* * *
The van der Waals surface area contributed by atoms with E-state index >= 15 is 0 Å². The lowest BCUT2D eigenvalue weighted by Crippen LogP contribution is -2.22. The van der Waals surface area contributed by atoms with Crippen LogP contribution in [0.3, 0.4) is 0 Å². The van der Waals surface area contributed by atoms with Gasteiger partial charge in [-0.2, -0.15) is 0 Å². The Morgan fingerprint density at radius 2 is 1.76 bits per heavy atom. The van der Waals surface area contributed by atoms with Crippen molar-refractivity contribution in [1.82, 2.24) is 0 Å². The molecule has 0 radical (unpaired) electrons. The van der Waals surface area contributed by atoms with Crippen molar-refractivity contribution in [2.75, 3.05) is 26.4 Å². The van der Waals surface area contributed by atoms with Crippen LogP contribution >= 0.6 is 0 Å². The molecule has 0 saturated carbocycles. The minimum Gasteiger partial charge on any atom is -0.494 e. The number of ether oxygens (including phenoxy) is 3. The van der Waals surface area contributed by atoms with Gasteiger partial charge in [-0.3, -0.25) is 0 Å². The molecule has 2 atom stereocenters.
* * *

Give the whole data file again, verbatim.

The van der Waals surface area contributed by atoms with E-state index >= 15 is 0 Å². The lowest BCUT2D eigenvalue weighted by Crippen LogP contribution is -2.22. The van der Waals surface area contributed by atoms with Crippen LogP contribution in [0.3, 0.4) is 0 Å². The van der Waals surface area contributed by atoms with Gasteiger partial charge in [-0.2, -0.15) is 0 Å². The Morgan fingerprint density at radius 2 is 1.76 bits per heavy atom. The van der Waals surface area contributed by atoms with Crippen molar-refractivity contribution in [1.82, 2.24) is 0 Å². The molecule has 0 radical (unpaired) electrons. The van der Waals surface area contributed by atoms with Crippen molar-refractivity contribution in [2.75, 3.05) is 26.4 Å². The van der Waals surface area contributed by atoms with Crippen LogP contribution >= 0.6 is 0 Å². The molecule has 0 saturated carbocycles. The minimum Gasteiger partial charge on any atom is -0.494 e. The number of ether oxygens (including phenoxy) is 3. The van der Waals surface area contributed by atoms with Gasteiger partial charge in [-0.3, -0.25) is 0 Å². The molecule has 2 atom stereocenters.